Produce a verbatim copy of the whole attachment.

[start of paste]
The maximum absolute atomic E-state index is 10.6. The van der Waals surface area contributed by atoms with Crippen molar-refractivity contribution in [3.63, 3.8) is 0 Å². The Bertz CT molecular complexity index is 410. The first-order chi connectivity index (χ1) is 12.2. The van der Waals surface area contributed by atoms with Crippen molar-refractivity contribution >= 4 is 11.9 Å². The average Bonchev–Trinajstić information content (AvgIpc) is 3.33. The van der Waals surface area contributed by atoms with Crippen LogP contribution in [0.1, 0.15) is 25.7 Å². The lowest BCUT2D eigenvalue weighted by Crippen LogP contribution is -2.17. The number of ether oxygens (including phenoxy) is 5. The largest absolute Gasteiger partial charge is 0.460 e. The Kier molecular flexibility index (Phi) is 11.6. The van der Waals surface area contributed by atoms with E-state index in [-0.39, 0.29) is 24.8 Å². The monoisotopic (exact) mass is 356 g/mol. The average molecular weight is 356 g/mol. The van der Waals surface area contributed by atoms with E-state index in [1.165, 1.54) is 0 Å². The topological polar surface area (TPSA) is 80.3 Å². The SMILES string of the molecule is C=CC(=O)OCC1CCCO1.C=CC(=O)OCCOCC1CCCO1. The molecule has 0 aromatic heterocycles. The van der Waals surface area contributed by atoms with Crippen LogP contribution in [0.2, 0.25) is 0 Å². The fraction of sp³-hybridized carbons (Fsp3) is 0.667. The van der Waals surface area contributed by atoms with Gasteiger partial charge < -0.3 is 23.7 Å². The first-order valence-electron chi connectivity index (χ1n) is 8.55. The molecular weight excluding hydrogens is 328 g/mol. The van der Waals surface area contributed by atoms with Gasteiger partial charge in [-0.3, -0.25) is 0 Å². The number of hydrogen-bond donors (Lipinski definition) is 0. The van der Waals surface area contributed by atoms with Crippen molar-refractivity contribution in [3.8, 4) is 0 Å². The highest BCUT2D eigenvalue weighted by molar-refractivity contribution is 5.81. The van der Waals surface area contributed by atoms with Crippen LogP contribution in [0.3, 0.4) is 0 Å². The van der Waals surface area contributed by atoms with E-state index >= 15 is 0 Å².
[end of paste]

The maximum absolute atomic E-state index is 10.6. The van der Waals surface area contributed by atoms with Crippen molar-refractivity contribution in [3.63, 3.8) is 0 Å². The Bertz CT molecular complexity index is 410. The first-order chi connectivity index (χ1) is 12.2. The van der Waals surface area contributed by atoms with Crippen molar-refractivity contribution >= 4 is 11.9 Å². The average Bonchev–Trinajstić information content (AvgIpc) is 3.33. The van der Waals surface area contributed by atoms with Crippen LogP contribution in [0.1, 0.15) is 25.7 Å². The lowest BCUT2D eigenvalue weighted by Crippen LogP contribution is -2.17. The number of ether oxygens (including phenoxy) is 5. The largest absolute Gasteiger partial charge is 0.460 e. The Kier molecular flexibility index (Phi) is 11.6. The van der Waals surface area contributed by atoms with E-state index in [-0.39, 0.29) is 24.8 Å². The monoisotopic (exact) mass is 356 g/mol. The average molecular weight is 356 g/mol. The van der Waals surface area contributed by atoms with E-state index in [1.165, 1.54) is 0 Å². The topological polar surface area (TPSA) is 80.3 Å². The SMILES string of the molecule is C=CC(=O)OCC1CCCO1.C=CC(=O)OCCOCC1CCCO1. The molecule has 0 aromatic heterocycles. The van der Waals surface area contributed by atoms with Crippen LogP contribution in [0.2, 0.25) is 0 Å². The fraction of sp³-hybridized carbons (Fsp3) is 0.667. The van der Waals surface area contributed by atoms with Gasteiger partial charge < -0.3 is 23.7 Å². The first-order valence-electron chi connectivity index (χ1n) is 8.55. The molecular weight excluding hydrogens is 328 g/mol. The van der Waals surface area contributed by atoms with Gasteiger partial charge in [-0.3, -0.25) is 0 Å². The number of hydrogen-bond donors (Lipinski definition) is 0. The van der Waals surface area contributed by atoms with Crippen molar-refractivity contribution in [3.8, 4) is 0 Å². The highest BCUT2D eigenvalue weighted by molar-refractivity contribution is 5.81. The van der Waals surface area contributed by atoms with Crippen LogP contribution in [0.3, 0.4) is 0 Å². The van der Waals surface area contributed by atoms with E-state index >= 15 is 0 Å².